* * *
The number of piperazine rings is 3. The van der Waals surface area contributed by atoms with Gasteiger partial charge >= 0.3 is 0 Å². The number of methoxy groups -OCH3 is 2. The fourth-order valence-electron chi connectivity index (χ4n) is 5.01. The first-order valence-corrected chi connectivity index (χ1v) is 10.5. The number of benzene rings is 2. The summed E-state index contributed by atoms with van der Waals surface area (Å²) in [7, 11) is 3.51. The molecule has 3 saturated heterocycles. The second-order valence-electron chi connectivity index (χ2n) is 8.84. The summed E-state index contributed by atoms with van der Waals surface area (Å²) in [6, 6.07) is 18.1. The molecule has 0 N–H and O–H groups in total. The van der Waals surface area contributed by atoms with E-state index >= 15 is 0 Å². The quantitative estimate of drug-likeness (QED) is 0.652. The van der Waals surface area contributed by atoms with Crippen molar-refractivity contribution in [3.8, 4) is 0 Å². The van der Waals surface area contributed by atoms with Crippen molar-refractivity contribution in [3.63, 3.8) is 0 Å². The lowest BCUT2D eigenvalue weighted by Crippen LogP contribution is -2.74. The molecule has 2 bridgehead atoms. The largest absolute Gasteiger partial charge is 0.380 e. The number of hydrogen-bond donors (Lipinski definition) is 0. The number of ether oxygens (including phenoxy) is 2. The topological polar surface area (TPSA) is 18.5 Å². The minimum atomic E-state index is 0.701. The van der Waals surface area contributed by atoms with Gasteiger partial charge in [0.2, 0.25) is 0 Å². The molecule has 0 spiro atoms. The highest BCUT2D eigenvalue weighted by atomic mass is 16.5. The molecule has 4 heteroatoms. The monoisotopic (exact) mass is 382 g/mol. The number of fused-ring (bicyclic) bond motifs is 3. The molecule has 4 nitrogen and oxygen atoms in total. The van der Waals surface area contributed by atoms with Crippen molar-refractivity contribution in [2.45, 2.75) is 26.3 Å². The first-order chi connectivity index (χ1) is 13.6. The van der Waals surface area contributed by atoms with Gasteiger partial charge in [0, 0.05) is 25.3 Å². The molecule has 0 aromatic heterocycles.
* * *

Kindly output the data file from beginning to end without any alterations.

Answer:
The number of piperazine rings is 3. The van der Waals surface area contributed by atoms with Gasteiger partial charge >= 0.3 is 0 Å². The number of methoxy groups -OCH3 is 2. The fourth-order valence-electron chi connectivity index (χ4n) is 5.01. The first-order valence-corrected chi connectivity index (χ1v) is 10.5. The number of benzene rings is 2. The summed E-state index contributed by atoms with van der Waals surface area (Å²) in [7, 11) is 3.51. The molecule has 3 saturated heterocycles. The second-order valence-electron chi connectivity index (χ2n) is 8.84. The summed E-state index contributed by atoms with van der Waals surface area (Å²) in [6, 6.07) is 18.1. The molecule has 0 N–H and O–H groups in total. The van der Waals surface area contributed by atoms with E-state index >= 15 is 0 Å². The quantitative estimate of drug-likeness (QED) is 0.652. The van der Waals surface area contributed by atoms with Crippen molar-refractivity contribution in [3.8, 4) is 0 Å². The van der Waals surface area contributed by atoms with Crippen molar-refractivity contribution in [3.63, 3.8) is 0 Å². The lowest BCUT2D eigenvalue weighted by Crippen LogP contribution is -2.74. The molecule has 2 bridgehead atoms. The largest absolute Gasteiger partial charge is 0.380 e. The number of hydrogen-bond donors (Lipinski definition) is 0. The number of ether oxygens (including phenoxy) is 2. The topological polar surface area (TPSA) is 18.5 Å². The minimum atomic E-state index is 0.701. The van der Waals surface area contributed by atoms with Gasteiger partial charge in [0.2, 0.25) is 0 Å². The molecule has 0 spiro atoms. The highest BCUT2D eigenvalue weighted by atomic mass is 16.5. The molecule has 4 heteroatoms. The monoisotopic (exact) mass is 382 g/mol. The number of fused-ring (bicyclic) bond motifs is 3. The molecule has 4 nitrogen and oxygen atoms in total. The van der Waals surface area contributed by atoms with Crippen molar-refractivity contribution in [2.45, 2.75) is 26.3 Å². The first-order chi connectivity index (χ1) is 13.6. The van der Waals surface area contributed by atoms with Gasteiger partial charge in [0, 0.05) is 25.3 Å². The molecule has 0 aromatic heterocycles.